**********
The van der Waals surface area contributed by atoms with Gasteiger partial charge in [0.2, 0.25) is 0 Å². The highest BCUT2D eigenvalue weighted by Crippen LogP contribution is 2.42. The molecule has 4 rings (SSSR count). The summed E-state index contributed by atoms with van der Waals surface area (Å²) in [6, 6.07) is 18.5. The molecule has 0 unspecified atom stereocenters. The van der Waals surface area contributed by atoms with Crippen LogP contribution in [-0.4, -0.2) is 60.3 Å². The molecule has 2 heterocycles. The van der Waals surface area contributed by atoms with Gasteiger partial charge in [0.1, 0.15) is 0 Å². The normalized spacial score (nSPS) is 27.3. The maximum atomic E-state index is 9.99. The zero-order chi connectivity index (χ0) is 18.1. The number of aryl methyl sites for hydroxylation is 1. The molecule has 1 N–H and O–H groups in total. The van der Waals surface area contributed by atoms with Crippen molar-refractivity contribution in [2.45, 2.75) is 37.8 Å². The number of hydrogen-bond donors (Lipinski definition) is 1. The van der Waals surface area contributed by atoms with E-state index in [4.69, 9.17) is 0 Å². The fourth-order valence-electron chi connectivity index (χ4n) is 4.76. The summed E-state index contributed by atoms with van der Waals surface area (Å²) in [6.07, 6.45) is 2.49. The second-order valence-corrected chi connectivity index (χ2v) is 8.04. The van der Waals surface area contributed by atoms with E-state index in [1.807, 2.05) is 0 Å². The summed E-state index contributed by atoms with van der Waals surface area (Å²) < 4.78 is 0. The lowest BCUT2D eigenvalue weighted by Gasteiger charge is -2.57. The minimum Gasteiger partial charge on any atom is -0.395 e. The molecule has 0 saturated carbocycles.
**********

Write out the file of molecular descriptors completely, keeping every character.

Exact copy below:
The van der Waals surface area contributed by atoms with Gasteiger partial charge in [0.2, 0.25) is 0 Å². The highest BCUT2D eigenvalue weighted by Crippen LogP contribution is 2.42. The molecule has 4 rings (SSSR count). The summed E-state index contributed by atoms with van der Waals surface area (Å²) in [6, 6.07) is 18.5. The molecule has 0 unspecified atom stereocenters. The van der Waals surface area contributed by atoms with Crippen LogP contribution in [-0.4, -0.2) is 60.3 Å². The molecule has 2 heterocycles. The van der Waals surface area contributed by atoms with Gasteiger partial charge in [0.1, 0.15) is 0 Å². The normalized spacial score (nSPS) is 27.3. The maximum atomic E-state index is 9.99. The zero-order chi connectivity index (χ0) is 18.1. The number of aryl methyl sites for hydroxylation is 1. The molecule has 1 N–H and O–H groups in total. The van der Waals surface area contributed by atoms with Crippen molar-refractivity contribution in [2.45, 2.75) is 37.8 Å². The number of hydrogen-bond donors (Lipinski definition) is 1. The van der Waals surface area contributed by atoms with E-state index in [4.69, 9.17) is 0 Å². The fourth-order valence-electron chi connectivity index (χ4n) is 4.76. The summed E-state index contributed by atoms with van der Waals surface area (Å²) in [6.07, 6.45) is 2.49. The second-order valence-corrected chi connectivity index (χ2v) is 8.04. The van der Waals surface area contributed by atoms with E-state index in [1.807, 2.05) is 0 Å². The summed E-state index contributed by atoms with van der Waals surface area (Å²) < 4.78 is 0. The lowest BCUT2D eigenvalue weighted by Gasteiger charge is -2.57. The minimum Gasteiger partial charge on any atom is -0.395 e. The molecule has 0 saturated carbocycles.